Mobile is at the center of retail growth, but before your business can harness it you need to first understand how customers are using their devices to interact with brands.
Mobile is Transforming E-Commerce
Mobile is the number one way that brands and their customers interact. This development has come out of nowhere in just the last seven to eight years, but it has entirely transformed the relationship between buyers and sellers. Here’s a quick overview of how mobile technology is being employed in e-commerce:
- It’s a billboard for your brand
- It’s the go-to way that customers will communicate with your company
- Roughly 60 percent of all website traffic is now coming from mobile
- It’s the principal method for starting product research
Mobile is now ubiquitous, but this hasn’t translated into the metric that matters most -- conversion rates (at least not yet). Mobile converts at a 20 percent lower rate than on desktop, but retailers using that as the primary measure for success miss the point.
Ways Customers Are Using Mobile
Making a final purchase is not the primary goal of most mobile users. However, they are using their devices to:
- Research products before purchasing
- Check item availability
- As the most convenient method to engage with brands
- As an easy way to locate stores
- To create virtual wish lists by placing products in their shopping carts
If conversions aren’t the primary goal, then how can you measure success? The key is being able to track your customers across different channels and understand the holistic impact mobile can have.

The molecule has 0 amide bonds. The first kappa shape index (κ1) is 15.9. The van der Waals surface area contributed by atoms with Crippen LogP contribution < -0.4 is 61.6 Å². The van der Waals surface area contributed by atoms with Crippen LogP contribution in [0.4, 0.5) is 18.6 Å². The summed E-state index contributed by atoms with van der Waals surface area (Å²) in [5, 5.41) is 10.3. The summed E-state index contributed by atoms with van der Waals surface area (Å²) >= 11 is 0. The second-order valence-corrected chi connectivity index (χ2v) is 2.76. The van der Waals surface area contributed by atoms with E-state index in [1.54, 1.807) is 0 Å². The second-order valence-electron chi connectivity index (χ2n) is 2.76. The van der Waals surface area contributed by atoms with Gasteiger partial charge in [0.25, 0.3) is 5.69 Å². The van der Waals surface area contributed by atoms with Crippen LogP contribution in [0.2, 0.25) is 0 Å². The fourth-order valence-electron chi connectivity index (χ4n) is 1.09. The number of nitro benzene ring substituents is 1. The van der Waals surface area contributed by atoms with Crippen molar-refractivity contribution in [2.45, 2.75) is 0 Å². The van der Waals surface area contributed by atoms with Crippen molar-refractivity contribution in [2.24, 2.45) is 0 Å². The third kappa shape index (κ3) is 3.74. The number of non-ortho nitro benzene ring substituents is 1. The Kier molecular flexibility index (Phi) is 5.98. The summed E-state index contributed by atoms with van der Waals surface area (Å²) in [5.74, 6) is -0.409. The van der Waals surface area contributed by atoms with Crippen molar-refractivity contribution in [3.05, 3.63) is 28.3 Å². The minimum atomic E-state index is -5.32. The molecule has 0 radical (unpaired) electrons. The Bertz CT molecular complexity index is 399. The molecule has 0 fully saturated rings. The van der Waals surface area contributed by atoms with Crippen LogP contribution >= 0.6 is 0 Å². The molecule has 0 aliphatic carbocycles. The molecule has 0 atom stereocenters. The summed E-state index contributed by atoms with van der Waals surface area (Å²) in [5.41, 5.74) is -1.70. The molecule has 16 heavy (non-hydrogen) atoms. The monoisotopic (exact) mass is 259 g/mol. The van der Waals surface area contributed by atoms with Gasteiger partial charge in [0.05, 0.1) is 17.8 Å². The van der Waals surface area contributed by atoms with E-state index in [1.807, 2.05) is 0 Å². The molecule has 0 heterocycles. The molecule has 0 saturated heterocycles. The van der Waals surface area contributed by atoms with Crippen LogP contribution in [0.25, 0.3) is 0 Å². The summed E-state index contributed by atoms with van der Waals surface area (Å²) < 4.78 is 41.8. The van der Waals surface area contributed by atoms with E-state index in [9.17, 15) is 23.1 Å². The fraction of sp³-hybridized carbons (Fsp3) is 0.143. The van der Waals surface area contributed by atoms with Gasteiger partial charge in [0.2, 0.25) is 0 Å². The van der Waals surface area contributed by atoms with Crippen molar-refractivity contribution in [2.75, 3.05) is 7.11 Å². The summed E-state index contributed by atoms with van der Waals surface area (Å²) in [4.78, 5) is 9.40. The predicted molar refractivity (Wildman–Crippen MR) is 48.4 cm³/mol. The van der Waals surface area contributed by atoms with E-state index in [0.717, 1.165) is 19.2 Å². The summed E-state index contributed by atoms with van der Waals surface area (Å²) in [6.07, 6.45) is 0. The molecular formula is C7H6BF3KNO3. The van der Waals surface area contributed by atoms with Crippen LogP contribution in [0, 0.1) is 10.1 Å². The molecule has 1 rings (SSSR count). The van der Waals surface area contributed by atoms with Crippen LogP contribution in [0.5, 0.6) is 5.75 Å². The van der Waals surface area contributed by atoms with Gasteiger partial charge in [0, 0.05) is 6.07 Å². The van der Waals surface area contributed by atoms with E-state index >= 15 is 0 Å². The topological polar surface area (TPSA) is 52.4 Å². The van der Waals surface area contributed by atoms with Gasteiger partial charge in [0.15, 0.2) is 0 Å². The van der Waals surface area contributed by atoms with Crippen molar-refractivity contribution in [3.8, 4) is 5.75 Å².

Things You Should Be Measuring On Mobile
Customers very often use their mobile shopping carts as wish lists for items they’ll buy in-store or on their desktop device. So, how do you measure that impact? Here are some recommendations:
- Shopping carts created that lead to a sale on other types of devices
- Time spent on-site or in-app
- Customer LTV
- The Love Ratio (the positive feedback score your app gets from users)
- Mobile actions (including items reserved for later pick-up)
You can’t just be focused myopically on mobile conversions. You need to understand how mobile activities tie into a series of interactions with your brand. That means including omnichannel measurements. For example, if a customer uses mobile to check inventory at one of your bricks-and-mortar locations, but then makes the final purchase in-store, then that should be treated as a mobile activity.
In order to succeed, you have to know what to measure. Conventional metrics (whatever everybody else is measuring) can fail to capture the bigger picture. On the other hand, looking at how consumers are utilizing mobile can help you identify smarter and more comprehensive ways of leveraging the technology.